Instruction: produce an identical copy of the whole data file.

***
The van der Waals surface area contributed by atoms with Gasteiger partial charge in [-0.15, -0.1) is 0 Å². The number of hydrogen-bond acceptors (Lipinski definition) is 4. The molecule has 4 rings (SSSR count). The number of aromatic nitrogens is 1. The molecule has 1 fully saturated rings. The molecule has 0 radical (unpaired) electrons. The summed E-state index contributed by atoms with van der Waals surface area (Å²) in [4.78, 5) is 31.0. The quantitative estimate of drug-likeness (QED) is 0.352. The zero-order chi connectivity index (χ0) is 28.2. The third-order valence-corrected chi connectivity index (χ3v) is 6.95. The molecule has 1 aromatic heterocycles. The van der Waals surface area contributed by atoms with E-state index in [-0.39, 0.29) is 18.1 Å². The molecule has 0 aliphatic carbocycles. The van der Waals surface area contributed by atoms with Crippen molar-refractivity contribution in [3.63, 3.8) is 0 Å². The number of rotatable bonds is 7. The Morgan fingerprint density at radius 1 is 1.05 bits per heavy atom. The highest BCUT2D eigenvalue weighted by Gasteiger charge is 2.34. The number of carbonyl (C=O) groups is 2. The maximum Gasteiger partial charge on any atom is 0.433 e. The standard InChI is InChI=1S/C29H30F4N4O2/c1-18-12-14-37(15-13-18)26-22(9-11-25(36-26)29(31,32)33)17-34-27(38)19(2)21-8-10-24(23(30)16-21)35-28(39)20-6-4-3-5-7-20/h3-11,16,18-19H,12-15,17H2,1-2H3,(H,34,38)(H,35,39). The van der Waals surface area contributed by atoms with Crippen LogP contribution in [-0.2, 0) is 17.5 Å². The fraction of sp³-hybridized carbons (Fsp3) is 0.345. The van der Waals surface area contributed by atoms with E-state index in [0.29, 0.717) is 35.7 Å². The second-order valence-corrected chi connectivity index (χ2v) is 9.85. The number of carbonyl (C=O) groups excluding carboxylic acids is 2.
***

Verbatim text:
The van der Waals surface area contributed by atoms with Gasteiger partial charge in [-0.15, -0.1) is 0 Å². The number of hydrogen-bond acceptors (Lipinski definition) is 4. The molecule has 4 rings (SSSR count). The number of aromatic nitrogens is 1. The molecule has 1 fully saturated rings. The molecule has 0 radical (unpaired) electrons. The summed E-state index contributed by atoms with van der Waals surface area (Å²) in [4.78, 5) is 31.0. The quantitative estimate of drug-likeness (QED) is 0.352. The zero-order chi connectivity index (χ0) is 28.2. The third-order valence-corrected chi connectivity index (χ3v) is 6.95. The molecule has 1 aromatic heterocycles. The van der Waals surface area contributed by atoms with E-state index in [-0.39, 0.29) is 18.1 Å². The molecule has 0 aliphatic carbocycles. The van der Waals surface area contributed by atoms with Crippen molar-refractivity contribution in [3.63, 3.8) is 0 Å². The number of rotatable bonds is 7. The Morgan fingerprint density at radius 1 is 1.05 bits per heavy atom. The highest BCUT2D eigenvalue weighted by Gasteiger charge is 2.34. The number of carbonyl (C=O) groups is 2. The maximum Gasteiger partial charge on any atom is 0.433 e. The standard InChI is InChI=1S/C29H30F4N4O2/c1-18-12-14-37(15-13-18)26-22(9-11-25(36-26)29(31,32)33)17-34-27(38)19(2)21-8-10-24(23(30)16-21)35-28(39)20-6-4-3-5-7-20/h3-11,16,18-19H,12-15,17H2,1-2H3,(H,34,38)(H,35,39). The van der Waals surface area contributed by atoms with Crippen LogP contribution in [-0.2, 0) is 17.5 Å². The fraction of sp³-hybridized carbons (Fsp3) is 0.345. The van der Waals surface area contributed by atoms with E-state index in [0.29, 0.717) is 35.7 Å². The second-order valence-corrected chi connectivity index (χ2v) is 9.85. The number of carbonyl (C=O) groups excluding carboxylic acids is 2.